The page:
Sikkim traders upbeat over Nathu La reopening

Rajeev Mishra of Rajeev Electronics, whose family entered the Tibet trade in 1917, recalls that in the ‘50s his family warehouse in Kalimpong would at any given time have some 22 rooms full of watches, their specialty. For the old traders of Gangtok, the decision to reopen the trade-route at Gangtok has come as a windfall.

But taken quite by surprise, even the old hands of Gangtok now admit that much has changed over the past three decades. Mishra, who deals in electronic goods now, for example, knows that he will not be able sell watches or radios to the Chinese any more. “I would be a fool to think that I could do so. One reason why electronic goods are cheaper nowadays is because they are all manufactured in China,” he says. That, however, will not deter him from taking the plunge. “My father speaks fluent Tibetan. We still have contacts in Tibet with the people he traded with. Should trade resume, all we have to do is revive these contacts. I have even updated my import-export licence in anticipation of resumption of trade,” he says.

Others, like Motilal Lakhotia, managing director of the Sikkim-Tibet Trading Company, however, have succeeded in preempting the recent developments. So much so that Lakhotia, one of those who rode the track to Lhasa, had his company registered in Lhasa two years back, when talk of reestablishing the trade route seem to initially gather momentum. “Of course we will trade with Tibet. Why do you think I never changed the name of my company,” he says, having travelled to the neighbouring country some time back to recce the market.

Not to mention the nostalgia. Khatri, who has left the business decision on his sons, is excited about the prospect travelling to Tibet once again. “I might not be so keen on the trade part. That’s for my sons to decide, but will definitely want to visit Tibet and see how things have changed and what my old business colleagues are up to,” he says.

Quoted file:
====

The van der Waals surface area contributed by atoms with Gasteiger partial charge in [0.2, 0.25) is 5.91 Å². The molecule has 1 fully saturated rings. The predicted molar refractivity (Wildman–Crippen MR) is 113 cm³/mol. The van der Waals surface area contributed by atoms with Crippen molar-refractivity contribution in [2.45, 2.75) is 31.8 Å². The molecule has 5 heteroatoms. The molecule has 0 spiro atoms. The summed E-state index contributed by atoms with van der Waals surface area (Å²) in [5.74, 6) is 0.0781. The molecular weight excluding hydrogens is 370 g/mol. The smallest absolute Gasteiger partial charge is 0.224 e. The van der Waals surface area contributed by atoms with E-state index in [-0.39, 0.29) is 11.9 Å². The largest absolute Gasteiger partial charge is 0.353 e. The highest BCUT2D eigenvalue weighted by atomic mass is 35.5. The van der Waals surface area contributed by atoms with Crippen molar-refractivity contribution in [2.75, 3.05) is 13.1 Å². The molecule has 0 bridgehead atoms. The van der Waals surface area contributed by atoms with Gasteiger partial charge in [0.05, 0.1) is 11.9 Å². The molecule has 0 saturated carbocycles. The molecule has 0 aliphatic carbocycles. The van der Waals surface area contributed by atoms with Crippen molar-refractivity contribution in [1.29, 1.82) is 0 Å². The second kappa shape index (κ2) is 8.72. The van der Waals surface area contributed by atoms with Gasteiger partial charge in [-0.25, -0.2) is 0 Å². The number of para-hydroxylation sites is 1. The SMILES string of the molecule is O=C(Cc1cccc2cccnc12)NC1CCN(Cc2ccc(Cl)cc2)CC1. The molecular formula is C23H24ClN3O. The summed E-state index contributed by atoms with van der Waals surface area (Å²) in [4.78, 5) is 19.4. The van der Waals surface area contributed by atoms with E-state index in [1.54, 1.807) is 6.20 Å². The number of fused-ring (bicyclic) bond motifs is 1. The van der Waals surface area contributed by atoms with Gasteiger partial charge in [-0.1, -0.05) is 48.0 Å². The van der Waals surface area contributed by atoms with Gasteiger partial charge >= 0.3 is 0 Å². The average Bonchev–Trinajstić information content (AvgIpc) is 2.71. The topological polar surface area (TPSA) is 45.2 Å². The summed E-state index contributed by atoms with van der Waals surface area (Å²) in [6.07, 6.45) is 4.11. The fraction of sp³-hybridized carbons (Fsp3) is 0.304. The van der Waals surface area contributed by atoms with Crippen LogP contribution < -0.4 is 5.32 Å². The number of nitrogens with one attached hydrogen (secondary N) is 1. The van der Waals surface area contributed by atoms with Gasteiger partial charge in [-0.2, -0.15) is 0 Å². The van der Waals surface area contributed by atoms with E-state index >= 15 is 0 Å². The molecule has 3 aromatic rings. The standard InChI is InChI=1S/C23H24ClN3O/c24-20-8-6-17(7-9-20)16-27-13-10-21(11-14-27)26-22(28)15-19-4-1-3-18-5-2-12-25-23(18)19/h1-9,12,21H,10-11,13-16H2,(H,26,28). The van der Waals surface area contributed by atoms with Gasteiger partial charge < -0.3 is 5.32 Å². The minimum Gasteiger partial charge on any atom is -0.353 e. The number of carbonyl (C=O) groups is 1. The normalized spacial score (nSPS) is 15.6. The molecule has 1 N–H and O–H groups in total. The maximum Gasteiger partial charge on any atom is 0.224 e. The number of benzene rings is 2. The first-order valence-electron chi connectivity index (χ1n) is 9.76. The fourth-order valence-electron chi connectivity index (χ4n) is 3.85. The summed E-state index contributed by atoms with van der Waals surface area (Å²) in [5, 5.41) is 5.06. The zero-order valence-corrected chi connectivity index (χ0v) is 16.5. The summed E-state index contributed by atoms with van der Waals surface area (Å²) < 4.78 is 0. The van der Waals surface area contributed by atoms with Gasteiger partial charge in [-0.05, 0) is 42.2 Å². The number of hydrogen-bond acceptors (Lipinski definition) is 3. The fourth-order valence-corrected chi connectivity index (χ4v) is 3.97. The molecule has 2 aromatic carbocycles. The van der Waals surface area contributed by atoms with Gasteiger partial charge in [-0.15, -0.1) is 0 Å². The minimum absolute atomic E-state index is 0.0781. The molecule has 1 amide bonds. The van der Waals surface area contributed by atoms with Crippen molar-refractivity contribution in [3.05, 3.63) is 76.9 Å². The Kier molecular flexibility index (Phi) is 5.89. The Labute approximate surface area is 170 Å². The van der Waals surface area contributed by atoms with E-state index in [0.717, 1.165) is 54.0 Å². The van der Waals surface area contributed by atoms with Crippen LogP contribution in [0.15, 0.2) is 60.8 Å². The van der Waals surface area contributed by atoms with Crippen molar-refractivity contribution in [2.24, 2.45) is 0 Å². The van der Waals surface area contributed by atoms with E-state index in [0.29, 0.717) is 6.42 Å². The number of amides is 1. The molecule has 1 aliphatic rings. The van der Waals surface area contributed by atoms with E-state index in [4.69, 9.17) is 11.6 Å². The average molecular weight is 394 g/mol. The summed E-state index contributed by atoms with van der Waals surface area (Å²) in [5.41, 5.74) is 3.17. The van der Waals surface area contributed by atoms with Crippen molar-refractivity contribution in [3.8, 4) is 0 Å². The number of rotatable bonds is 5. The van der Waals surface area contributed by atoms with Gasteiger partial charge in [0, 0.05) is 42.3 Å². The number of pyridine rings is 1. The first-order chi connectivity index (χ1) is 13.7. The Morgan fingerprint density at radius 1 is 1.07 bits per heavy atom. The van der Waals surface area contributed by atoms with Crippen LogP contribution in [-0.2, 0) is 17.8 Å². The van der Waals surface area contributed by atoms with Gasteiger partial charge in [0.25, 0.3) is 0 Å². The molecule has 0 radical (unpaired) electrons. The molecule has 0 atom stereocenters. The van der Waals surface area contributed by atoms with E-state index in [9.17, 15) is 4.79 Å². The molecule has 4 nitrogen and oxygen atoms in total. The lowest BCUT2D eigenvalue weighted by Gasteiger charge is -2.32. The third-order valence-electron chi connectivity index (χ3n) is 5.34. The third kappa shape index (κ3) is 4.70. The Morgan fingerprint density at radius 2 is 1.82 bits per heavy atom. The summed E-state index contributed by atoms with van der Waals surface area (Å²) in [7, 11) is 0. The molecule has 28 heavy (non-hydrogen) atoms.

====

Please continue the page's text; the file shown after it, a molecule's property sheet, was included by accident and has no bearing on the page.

According to Mishra the supplies that make it to Lhasa through Kathmandu will definitely shift to Sikkim now. And just how much how does Sikkim gain? “We will gain if we can get into the transport and warehouse sector,” says Mishra. That, in fact, has been Sikkim’s traditional source of earning from the silk route. “People made fortunes just supplying grass to the mules. Others earned in lakhs supplying mules and muleteers and many made profit renting out their godowns,” says Lakhotia. Lakhotia’s company supplied some 10,000 bicycles to Tibet in the past. In the present situation, though, the money would be in providing the trucks, fuel and storage facilities. “The bigger trucks cannot go beyond Rangpo. So, if the policy-makers make Rangpo the transit point where goods are shifted to smaller trucks run by Sikkim-based transporters and stored in warehouses on the Sikkim side, the State will not need to do much more.”

Kalimpong, despite its place in history as the traditional trading post, has lost out to Sikkim because of its lack of infrastructure, people here feel. Not that every thing is expected to be hunky dory. The trading community here points out that should Sikkim not live up to its expectations, it would risk losing its business to Siliguri, which has developed into a major trading city with direct connections to the North-east, Bengal, Sikkim and even Nepal

By Pema Wangchuk (